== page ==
The growth of "white-label" ATMs is significant. The Canadian Banking Association points out that whereas five years ago, three quarters of ABMs were owned by banks, now less that half are bank-owned. Of the more than 35,000 ATMs in operation in Canada in 2001, over 18,000 of them were "white-label" ATMs compared to over 16,000 operated by financial institutions.

The "white-label" ATMs are increasingly found in locations with high customer traffic such as retail outlets, shopping malls and gas stations. Their growth is a direct result of the financial incentive for merchants to install these machines rather than bank-owned ATMs. The private ATM companies compensate them for installing the "white-label" ATM at a much higher rate than they receive from financial institution ATMs.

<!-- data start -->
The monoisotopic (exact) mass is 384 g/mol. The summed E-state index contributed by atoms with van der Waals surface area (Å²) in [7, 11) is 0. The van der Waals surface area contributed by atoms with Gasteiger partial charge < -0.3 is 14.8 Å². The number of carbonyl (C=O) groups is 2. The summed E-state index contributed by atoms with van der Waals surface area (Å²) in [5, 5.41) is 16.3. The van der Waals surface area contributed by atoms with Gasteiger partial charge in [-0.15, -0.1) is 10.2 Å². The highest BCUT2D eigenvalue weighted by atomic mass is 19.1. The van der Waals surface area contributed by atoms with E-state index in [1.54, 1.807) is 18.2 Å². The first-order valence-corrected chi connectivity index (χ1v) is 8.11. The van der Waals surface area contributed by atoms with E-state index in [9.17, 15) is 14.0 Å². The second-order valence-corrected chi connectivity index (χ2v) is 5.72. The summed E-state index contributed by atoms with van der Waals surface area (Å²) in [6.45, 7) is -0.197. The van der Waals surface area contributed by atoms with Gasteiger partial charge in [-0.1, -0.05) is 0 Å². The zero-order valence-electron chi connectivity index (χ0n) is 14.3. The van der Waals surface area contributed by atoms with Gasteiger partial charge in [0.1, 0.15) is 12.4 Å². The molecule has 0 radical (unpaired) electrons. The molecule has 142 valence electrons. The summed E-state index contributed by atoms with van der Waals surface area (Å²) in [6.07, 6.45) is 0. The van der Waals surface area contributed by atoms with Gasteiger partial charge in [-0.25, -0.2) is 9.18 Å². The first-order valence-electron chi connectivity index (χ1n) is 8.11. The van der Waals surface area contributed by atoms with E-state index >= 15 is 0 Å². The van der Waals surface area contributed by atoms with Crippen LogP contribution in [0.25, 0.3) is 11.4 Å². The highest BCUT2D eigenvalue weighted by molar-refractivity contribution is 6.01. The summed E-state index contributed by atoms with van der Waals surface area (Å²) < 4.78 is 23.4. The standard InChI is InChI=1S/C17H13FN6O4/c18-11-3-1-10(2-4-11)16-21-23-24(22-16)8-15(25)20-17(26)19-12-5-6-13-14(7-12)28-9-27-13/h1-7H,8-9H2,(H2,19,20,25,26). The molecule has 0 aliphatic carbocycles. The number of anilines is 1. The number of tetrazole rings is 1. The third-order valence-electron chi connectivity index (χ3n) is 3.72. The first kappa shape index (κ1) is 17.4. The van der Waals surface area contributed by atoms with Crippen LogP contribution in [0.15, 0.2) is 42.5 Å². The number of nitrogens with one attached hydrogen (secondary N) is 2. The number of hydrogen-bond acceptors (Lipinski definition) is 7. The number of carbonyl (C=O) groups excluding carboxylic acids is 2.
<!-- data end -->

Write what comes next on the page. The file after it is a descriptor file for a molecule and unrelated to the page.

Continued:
As a result, financial institutions are now in direct competition with the private ATMs. Banks are aggressively competing with independent operators to install ATMs in off-premise (retail) locations. In addition, some of the major banks have entered the no name ATM market and are now imposing that 3rd tier of fees, called convenience fees, on non-clients who use their ABMs at retail locations. This recent development has taken place without the knowledge of the consumer. The EKOS survey found that two out of three Canadians are unaware that banks now own no-name ATMs that charge more than the bank's own machines.

Some financial institutions are even charging convenience fees for non-clients who use the financial institution's own ATMs located at branches of that financial institution! Financial institutions have generally charged non-clients who use their ATMs, only the first and second tier fees: the regular bank account transaction fee plus the Interac fee, not the convenience fee.

Who regulates ATMs?